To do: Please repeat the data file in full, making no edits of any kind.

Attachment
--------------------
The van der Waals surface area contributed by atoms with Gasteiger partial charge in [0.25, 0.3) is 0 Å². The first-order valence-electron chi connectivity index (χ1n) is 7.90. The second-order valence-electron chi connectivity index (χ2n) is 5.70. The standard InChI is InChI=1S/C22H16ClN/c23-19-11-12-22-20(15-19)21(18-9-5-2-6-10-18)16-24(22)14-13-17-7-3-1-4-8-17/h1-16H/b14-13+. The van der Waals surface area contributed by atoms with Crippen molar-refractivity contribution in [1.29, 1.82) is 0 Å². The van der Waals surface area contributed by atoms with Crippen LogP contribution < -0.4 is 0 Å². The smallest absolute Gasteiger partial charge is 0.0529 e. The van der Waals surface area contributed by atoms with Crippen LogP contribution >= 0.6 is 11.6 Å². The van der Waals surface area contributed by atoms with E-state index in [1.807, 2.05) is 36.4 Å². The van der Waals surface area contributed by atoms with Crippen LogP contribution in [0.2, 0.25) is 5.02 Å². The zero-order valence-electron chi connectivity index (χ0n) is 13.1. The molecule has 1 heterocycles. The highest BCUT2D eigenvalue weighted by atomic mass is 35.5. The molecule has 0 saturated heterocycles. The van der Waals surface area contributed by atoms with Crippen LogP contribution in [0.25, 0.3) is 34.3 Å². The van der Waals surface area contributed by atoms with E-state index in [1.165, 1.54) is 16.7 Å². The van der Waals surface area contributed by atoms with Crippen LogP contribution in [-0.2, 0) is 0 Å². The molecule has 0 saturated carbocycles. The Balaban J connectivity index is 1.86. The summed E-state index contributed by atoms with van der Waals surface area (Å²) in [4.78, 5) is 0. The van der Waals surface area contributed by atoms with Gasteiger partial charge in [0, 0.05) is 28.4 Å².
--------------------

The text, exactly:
The van der Waals surface area contributed by atoms with Gasteiger partial charge in [0.25, 0.3) is 0 Å². The first-order valence-electron chi connectivity index (χ1n) is 7.90. The second-order valence-electron chi connectivity index (χ2n) is 5.70. The standard InChI is InChI=1S/C22H16ClN/c23-19-11-12-22-20(15-19)21(18-9-5-2-6-10-18)16-24(22)14-13-17-7-3-1-4-8-17/h1-16H/b14-13+. The van der Waals surface area contributed by atoms with Crippen molar-refractivity contribution in [1.29, 1.82) is 0 Å². The van der Waals surface area contributed by atoms with Crippen LogP contribution < -0.4 is 0 Å². The smallest absolute Gasteiger partial charge is 0.0529 e. The van der Waals surface area contributed by atoms with Crippen LogP contribution >= 0.6 is 11.6 Å². The van der Waals surface area contributed by atoms with E-state index in [1.807, 2.05) is 36.4 Å². The van der Waals surface area contributed by atoms with Crippen LogP contribution in [0.2, 0.25) is 5.02 Å². The zero-order valence-electron chi connectivity index (χ0n) is 13.1. The molecule has 1 heterocycles. The highest BCUT2D eigenvalue weighted by atomic mass is 35.5. The molecule has 0 saturated heterocycles. The van der Waals surface area contributed by atoms with Crippen LogP contribution in [0.25, 0.3) is 34.3 Å². The van der Waals surface area contributed by atoms with E-state index in [1.165, 1.54) is 16.7 Å². The van der Waals surface area contributed by atoms with Crippen LogP contribution in [-0.2, 0) is 0 Å². The molecule has 0 saturated carbocycles. The Balaban J connectivity index is 1.86. The summed E-state index contributed by atoms with van der Waals surface area (Å²) in [4.78, 5) is 0. The van der Waals surface area contributed by atoms with Gasteiger partial charge in [0, 0.05) is 28.4 Å².